A woman is looking in 3 different phones as if it was a vanity mirror. Her eyes are wide in the middle.

The Stranger in the Mirror

I look in the mirror and do not recognize the person staring back at me. She is not me. She is not who I imagine I am. Her eyes are too wide. Her stare is too long. She has no upper eyelids. Her eyes have eaten them without permission. She is an alien. A stranger to who I thought I knew myself to be.

Who was the stranger in the mirror?

I thought this way for years. I became a stranger to my own reflection. I either avoided mirrors or obsessed over every detail that had changed about my eyes for far too long. I lived in denial. I still imagined myself to be the person I always imagined myself to be. Normal eyes. Normal stare.

It’s the oddest feeling, not recognizing the person looking back at you when you look in the mirror. I will look back at photos from when my thyroid eye disease (TED) was really bad and feel disassociated from that person. It’s like looking back at younger versions of yourself and not having any connection to who you are now.

Thyroid eye disease symptoms changed my reflection

My upper eyelids sat as far away from my eyes as they possibly could. I imagine them being scrunched in between my eyes and socket like a well-folded origami creation. The creases of my eyelids are forever scarred by the way they were pulled back for so long. Three lines on each lid marking the way were while my eyes constantly shifted due to the swelling around them.

When I would obsess over my reflection, I would take photos from every angle I possibly could. I was obsessing over the differences because they were so striking to me. But I was also trying to find some part of myself I did recognize. I never could, though I kept trying. I probably took hundreds of photos of my face over those few years I was in the thick of this disease. I have since deleted most of them. I didn’t want a record of that difficult time in my memories on my phone.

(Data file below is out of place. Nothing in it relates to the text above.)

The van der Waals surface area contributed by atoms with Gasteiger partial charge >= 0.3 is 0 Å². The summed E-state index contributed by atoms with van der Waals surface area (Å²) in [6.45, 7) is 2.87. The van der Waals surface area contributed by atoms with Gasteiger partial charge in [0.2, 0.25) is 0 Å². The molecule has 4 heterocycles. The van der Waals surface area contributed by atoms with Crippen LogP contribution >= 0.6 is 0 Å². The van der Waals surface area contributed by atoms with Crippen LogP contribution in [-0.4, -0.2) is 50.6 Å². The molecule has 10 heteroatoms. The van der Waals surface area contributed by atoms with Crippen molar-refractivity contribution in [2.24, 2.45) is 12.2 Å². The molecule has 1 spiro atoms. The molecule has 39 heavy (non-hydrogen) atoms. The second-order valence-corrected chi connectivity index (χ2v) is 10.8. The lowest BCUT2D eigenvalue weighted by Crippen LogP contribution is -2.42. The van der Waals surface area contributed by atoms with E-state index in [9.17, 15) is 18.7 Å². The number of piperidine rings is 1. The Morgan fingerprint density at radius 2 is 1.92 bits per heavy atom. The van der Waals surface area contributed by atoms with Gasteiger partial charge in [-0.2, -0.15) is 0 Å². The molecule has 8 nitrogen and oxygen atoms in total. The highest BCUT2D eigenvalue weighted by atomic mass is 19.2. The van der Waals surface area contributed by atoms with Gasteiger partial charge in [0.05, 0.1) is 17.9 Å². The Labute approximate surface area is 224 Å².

There’s this photo of me with my grandfather on vacation. I’m kneeling down next to his wheelchair, posing for the camera. I’ll never forget looking at that photo and thinking, I am a cartoon character. My eyes were extremely bulgy and much bigger than I was used to seeing. I was so uncomfortable from the swelling. I haven’t looked at that photo since but that thought is forever ingrained in my brain from that time in my life.

I spent a lot of time disassociating in order to survive the difficult time I experienced. It was a heavy time in my life. Everything was awful. I would pass mirrors and look for a moment, only to walk away feeling sad for the reflection in the mirror. She is really going through it.

Recognizing myself again

Looking back at my TED journey, I recognize I did what I needed to get to the other side of it. Now being on the other side, I do recognize myself in mirrors again. I do not look the same as I did before being diagnosed with thyroid eye disease but it’s closer to what I once knew. One eyelid is still up higher and one is a little low to my liking. My cheekbones are wider due to the swelling that once sat around my eyes. But I see myself again. I’ve been through a lot and that’s apparent in my reflection. But I am also proud of the person staring back at me. I give her kudos for making it through those challenging years.

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